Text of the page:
In the meantime, biologists want to know how eels will fare in the creek, which has changed a lot since eels were abundant. Surveys, like the electro-shocking work Minkkinen and his crew were conducting, are intended to provide clues about how well eels — and other fish — will fare if eels numbers continue to increase.
Eels, along with brook trout, were once top stream predators.
The “top predator” position is now open for competition in Buffalo Creek and many other streams.
Newhard pulled a temporarily stunned smallmouth bass out of the creek. “It’s going to get fat and happy on eels,” he predicted.
The creek is, in fact, filled with nonnative predators like smallmouth bass, brown trout and rainbow trout that were not here, at least not in significant numbers, when eels were plentiful, and they might take a bite out of eel numbers. “Everything loves to eat an eel — especially another eel,” Minkkinen said.
The biologists are conducting separate surveys, isolating 70-meter stretches of the stream at a time and collecting all of the trapped fish in that area to assess, in a fish-eat-fish environment, which species are winners and which are losers as eels take up residence.
“We want to see if the biomass of the fish changes as we restore eels to the river,” Minkkinen said. “We also want to see if the species are changing.”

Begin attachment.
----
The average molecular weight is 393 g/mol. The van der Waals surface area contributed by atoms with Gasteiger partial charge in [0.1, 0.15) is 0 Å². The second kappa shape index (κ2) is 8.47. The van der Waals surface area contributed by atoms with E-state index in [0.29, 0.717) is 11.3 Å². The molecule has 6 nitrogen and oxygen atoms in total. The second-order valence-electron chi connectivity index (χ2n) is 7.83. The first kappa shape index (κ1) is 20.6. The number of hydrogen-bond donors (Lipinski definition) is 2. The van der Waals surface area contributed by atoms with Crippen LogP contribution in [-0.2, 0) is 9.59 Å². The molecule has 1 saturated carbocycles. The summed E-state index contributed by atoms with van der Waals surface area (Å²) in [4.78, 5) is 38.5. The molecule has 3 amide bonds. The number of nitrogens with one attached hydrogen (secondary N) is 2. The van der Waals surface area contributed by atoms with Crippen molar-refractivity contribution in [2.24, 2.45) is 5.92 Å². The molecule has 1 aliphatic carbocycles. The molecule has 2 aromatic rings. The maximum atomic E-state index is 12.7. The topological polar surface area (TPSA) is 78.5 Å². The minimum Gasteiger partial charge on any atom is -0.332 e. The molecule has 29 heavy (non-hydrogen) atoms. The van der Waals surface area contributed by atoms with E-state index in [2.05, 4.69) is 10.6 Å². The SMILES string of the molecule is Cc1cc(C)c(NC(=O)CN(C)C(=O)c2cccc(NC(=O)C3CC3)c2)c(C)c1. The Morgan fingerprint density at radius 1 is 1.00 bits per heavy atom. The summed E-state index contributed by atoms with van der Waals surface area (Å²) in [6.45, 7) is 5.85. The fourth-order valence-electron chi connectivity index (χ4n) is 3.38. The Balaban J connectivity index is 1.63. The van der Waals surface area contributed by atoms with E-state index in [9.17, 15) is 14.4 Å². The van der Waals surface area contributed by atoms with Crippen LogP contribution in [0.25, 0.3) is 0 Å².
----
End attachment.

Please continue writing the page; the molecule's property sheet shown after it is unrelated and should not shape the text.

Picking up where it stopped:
For now, the eels appear to be doing well. After about an hour of wading and shocking roughly 200 yards of stream, four buckets were heavy with eels. A sedative was added to each bucket — otherwise handlers would quickly learn what “slippery as an eel” truly means.
As a group of Mennonites from an adjacent farm gathered to watch, the biologists began measuring each eel and injecting it with a chip — a passive integrated transponder, or PIT tag — which can be detected during future surveys with a wave of an electronic wand. (Eels initially released into the creek were too small to be tagged).
In all, 93 eels were captured — about one for every two linear yards of river surveyed. The catch included two eels that had been tagged the previous year.
One recaptured eel grew from 211 millimeters last year to 263 mm (about 10 inches) this year.
“That’s about 2 inches,” Newhard said. “That’s faster than most things are growing in this creek.”
The second recaptured eel had grown even more — nearly 3 inches — since last year. “It’s certainly faster than the ones left below the dam are growing,” Minkkinen added.
The measuring and tagging completed, the reviving eels were returned to the orange buckets and taken back to Buffalo Creek. For now, the creek, named for a species long vanished from Pennsylvania, appears ready to welcome back a different long-vanished species.